Dead matted the fields of Gettysburg, as thick as a corn crop before harvest.
The fallen of World War I were so numerous, that many lay exposed for years, white bones glinting through tattered cloth in the noonday sun.
During World War II, the frozen dead at Bastogne had to be stacked for later burial.
On Okinawa, E.B. Sledge wrote in his diary, “Every crater was half full of water, and many of them held a Marine corpse. The bodies lay pathetically just as they had been killed, half submerged in muck and water, rusting weapons still in hand…. Swarms of big flies hovered above them…For several feet around every corpse, maggots crawled about in the muck….”
This is the type of warfare that shaped the commemoration we know as Memorial Day. Nations went to war with millions under arms. Many families lost all their men. Entire generations were “lost.” And many—too many—sons and husbands were left on the fields where they fell.
This day was born in darkness, at a time when memories of the killing fields were still fresh. Yet even today—an age in which few of us go to war—the somber, deep, important meaning remains, as constant to the land of liberty as the Constitution itself.
Since the Civil War, attitudes of the Victorian era have profoundly shaped how we deal with the casualties of war. Victorians had a particular obsession with death. Rather than a private, family matter, loss was a prominent public activity. Graveyards were envisioned as “garden” cemeteries, more like public parks where citizens would stroll and reflect on the lives and accomplishments of those who had passed before. “Mourning” clothes were essential fashion statements, demonstrating the deep bonds between the living and the departed.
Victorian mourning habits dovetailed well with the age of total war. In many ways, modern wars forged a shared public memory, for every family lost someone, everyone knew a friend who had fallen, every community shared the losses of the nation. Public displays of grief and remembrance were a natural match for a national day of recognition for the war dead.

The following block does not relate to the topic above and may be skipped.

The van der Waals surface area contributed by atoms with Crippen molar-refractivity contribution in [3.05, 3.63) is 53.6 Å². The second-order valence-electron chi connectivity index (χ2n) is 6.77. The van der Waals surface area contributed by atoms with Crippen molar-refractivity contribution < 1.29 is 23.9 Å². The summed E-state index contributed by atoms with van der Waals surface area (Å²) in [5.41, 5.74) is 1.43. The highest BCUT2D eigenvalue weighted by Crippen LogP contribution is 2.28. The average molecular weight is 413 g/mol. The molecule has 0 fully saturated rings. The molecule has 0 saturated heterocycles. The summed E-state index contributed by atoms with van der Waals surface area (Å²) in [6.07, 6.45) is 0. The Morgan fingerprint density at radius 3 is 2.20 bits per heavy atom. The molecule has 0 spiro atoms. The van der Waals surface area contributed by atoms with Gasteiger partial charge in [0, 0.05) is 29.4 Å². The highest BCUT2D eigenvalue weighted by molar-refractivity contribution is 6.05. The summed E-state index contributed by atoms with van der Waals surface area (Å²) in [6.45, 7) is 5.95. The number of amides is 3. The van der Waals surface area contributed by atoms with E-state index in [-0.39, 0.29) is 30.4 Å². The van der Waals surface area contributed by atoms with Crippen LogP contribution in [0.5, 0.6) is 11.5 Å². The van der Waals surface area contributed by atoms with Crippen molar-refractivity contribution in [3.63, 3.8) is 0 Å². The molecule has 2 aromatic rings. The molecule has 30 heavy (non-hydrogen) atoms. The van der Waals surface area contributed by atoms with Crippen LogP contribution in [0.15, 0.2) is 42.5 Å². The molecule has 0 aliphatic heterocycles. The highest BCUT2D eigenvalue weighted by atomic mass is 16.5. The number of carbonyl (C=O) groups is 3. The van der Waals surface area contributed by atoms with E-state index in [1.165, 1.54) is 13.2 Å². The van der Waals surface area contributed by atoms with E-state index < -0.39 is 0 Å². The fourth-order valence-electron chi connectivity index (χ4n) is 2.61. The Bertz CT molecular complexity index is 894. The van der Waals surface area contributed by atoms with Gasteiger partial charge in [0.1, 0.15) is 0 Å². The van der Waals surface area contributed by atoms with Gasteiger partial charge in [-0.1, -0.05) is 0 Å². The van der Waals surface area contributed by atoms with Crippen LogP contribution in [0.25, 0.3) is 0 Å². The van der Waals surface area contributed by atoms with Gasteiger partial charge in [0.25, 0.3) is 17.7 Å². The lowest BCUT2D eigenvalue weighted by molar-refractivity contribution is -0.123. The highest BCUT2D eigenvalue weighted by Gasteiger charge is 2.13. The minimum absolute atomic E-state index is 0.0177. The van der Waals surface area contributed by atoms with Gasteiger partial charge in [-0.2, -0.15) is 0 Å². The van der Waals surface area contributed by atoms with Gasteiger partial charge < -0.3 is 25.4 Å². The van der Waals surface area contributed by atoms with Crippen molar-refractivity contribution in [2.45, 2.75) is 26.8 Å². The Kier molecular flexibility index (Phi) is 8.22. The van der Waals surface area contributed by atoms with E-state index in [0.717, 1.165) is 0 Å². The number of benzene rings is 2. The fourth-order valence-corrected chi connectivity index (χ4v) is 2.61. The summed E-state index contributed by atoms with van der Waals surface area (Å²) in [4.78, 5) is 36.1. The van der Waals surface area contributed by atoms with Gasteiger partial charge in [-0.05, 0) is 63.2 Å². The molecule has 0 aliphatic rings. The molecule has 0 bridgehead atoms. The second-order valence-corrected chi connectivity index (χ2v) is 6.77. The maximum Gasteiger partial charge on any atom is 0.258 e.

Increasingly over the course of the last century, the number of families touched directly by the fire of war has dwindled. Meanwhile the size and diversity of the American community has expanded.
That is unlikely to change. Today, when America goes to war, she does so in single digits (in terms of the percentage of population fighting). Further, the actual share of those able to bear the burden of battle has declined as well. By some estimates, up to three-fourths of the U.S. population between the ages of seventeen and twenty-four are not qualified for military service.
There are all kinds of well-meaning ideas about how to change that—getting back to an ersatz Victorian model when city, town and country shared equally in the burden of war. Once in a while, lawmakers introduce bills to bring back the draft or call for universal national service. In these times, such proposals are, in practice, impractical. More important, they miss what is quintessentially American about service and sacrifice—a distinctive American way that transcends Victorian sentiment.
From the first days of the Continental militia, America has been a nation of free peoples. Forced military service was an anathema—an extreme measure reserved only for times of the most extreme peril. Volunteerism in all aspects of public life, without coercion or special privilege, is the essence of Americanism—and it extends to military service.
Today, in a tradition as honorable and noble as the nation itself, America’s warriors fight and die because they have chosen to put their lives on the line for the rest of us.
It is past time to cast off Victorian notions. Yes, Americans should pause and remember our fallen from every field, from Bunker Hill to Baghdad. But Americans should also say a prayer of thanks for living in a nation where some stand up to preserve the liberty of all.
As long as our nation produces men and women willing to “bear any burden, pay any price,” our nation earns the liberty it enjoys. That is the eternal meaning of this day.
- James Jay Carafano is a vice president of The Heritage Foundation. He oversees the think tank’s research on national security and foreign affairs policy.
Originally appeared in The National Interest